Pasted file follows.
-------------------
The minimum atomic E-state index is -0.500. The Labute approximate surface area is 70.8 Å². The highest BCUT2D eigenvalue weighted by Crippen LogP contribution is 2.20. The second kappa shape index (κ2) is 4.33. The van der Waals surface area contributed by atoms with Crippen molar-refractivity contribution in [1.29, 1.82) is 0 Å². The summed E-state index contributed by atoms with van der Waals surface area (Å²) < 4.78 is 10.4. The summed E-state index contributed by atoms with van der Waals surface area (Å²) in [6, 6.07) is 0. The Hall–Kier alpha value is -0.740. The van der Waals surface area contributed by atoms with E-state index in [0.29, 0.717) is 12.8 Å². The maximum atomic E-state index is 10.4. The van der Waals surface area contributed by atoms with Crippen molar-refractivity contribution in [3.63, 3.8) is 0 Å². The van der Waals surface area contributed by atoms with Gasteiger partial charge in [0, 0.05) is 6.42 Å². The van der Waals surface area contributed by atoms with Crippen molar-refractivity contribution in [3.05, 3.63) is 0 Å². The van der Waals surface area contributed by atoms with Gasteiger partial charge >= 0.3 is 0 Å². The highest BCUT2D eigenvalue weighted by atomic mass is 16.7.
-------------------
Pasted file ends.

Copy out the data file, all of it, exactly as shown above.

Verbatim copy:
The minimum atomic E-state index is -0.500. The Labute approximate surface area is 70.8 Å². The highest BCUT2D eigenvalue weighted by Crippen LogP contribution is 2.20. The second kappa shape index (κ2) is 4.33. The van der Waals surface area contributed by atoms with Crippen molar-refractivity contribution in [1.29, 1.82) is 0 Å². The summed E-state index contributed by atoms with van der Waals surface area (Å²) < 4.78 is 10.4. The summed E-state index contributed by atoms with van der Waals surface area (Å²) in [6, 6.07) is 0. The Hall–Kier alpha value is -0.740. The van der Waals surface area contributed by atoms with E-state index in [0.29, 0.717) is 12.8 Å². The maximum atomic E-state index is 10.4. The van der Waals surface area contributed by atoms with Crippen molar-refractivity contribution in [3.63, 3.8) is 0 Å². The van der Waals surface area contributed by atoms with Gasteiger partial charge in [0, 0.05) is 6.42 Å². The van der Waals surface area contributed by atoms with Crippen molar-refractivity contribution in [3.05, 3.63) is 0 Å². The van der Waals surface area contributed by atoms with Gasteiger partial charge >= 0.3 is 0 Å². The highest BCUT2D eigenvalue weighted by atomic mass is 16.7.